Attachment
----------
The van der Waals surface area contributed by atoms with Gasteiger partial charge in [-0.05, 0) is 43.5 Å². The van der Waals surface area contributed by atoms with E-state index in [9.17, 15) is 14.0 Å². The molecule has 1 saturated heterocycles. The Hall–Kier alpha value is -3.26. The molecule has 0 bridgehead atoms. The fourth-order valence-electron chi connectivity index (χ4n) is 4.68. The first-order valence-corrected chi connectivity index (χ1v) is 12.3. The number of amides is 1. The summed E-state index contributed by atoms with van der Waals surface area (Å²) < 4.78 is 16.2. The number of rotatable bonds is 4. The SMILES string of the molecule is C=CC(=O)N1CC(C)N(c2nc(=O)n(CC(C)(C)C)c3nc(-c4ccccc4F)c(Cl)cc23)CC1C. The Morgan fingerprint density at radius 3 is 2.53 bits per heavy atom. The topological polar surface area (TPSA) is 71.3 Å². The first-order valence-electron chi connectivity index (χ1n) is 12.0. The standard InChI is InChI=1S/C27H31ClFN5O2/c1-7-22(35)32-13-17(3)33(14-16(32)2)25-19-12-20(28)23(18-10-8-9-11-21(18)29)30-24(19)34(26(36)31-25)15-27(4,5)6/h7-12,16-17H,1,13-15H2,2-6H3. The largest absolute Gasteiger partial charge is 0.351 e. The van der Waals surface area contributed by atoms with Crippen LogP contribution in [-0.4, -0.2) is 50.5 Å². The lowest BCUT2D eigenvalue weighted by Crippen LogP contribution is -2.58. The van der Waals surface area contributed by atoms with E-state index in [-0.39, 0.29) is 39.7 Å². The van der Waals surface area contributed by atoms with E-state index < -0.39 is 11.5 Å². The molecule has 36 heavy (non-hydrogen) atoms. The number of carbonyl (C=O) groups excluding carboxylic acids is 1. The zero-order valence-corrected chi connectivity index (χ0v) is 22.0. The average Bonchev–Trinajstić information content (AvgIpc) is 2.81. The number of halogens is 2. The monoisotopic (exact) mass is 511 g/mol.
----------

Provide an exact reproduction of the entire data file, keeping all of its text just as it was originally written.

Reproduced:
The van der Waals surface area contributed by atoms with Gasteiger partial charge in [-0.05, 0) is 43.5 Å². The van der Waals surface area contributed by atoms with E-state index in [9.17, 15) is 14.0 Å². The molecule has 1 saturated heterocycles. The Hall–Kier alpha value is -3.26. The molecule has 0 bridgehead atoms. The fourth-order valence-electron chi connectivity index (χ4n) is 4.68. The first-order valence-corrected chi connectivity index (χ1v) is 12.3. The number of amides is 1. The summed E-state index contributed by atoms with van der Waals surface area (Å²) < 4.78 is 16.2. The number of rotatable bonds is 4. The SMILES string of the molecule is C=CC(=O)N1CC(C)N(c2nc(=O)n(CC(C)(C)C)c3nc(-c4ccccc4F)c(Cl)cc23)CC1C. The Morgan fingerprint density at radius 3 is 2.53 bits per heavy atom. The topological polar surface area (TPSA) is 71.3 Å². The first-order valence-electron chi connectivity index (χ1n) is 12.0. The standard InChI is InChI=1S/C27H31ClFN5O2/c1-7-22(35)32-13-17(3)33(14-16(32)2)25-19-12-20(28)23(18-10-8-9-11-21(18)29)30-24(19)34(26(36)31-25)15-27(4,5)6/h7-12,16-17H,1,13-15H2,2-6H3. The largest absolute Gasteiger partial charge is 0.351 e. The van der Waals surface area contributed by atoms with Crippen LogP contribution in [-0.4, -0.2) is 50.5 Å². The lowest BCUT2D eigenvalue weighted by Crippen LogP contribution is -2.58. The van der Waals surface area contributed by atoms with E-state index in [-0.39, 0.29) is 39.7 Å². The van der Waals surface area contributed by atoms with E-state index < -0.39 is 11.5 Å². The molecule has 36 heavy (non-hydrogen) atoms. The number of carbonyl (C=O) groups excluding carboxylic acids is 1. The zero-order valence-corrected chi connectivity index (χ0v) is 22.0. The average Bonchev–Trinajstić information content (AvgIpc) is 2.81. The number of halogens is 2. The monoisotopic (exact) mass is 511 g/mol.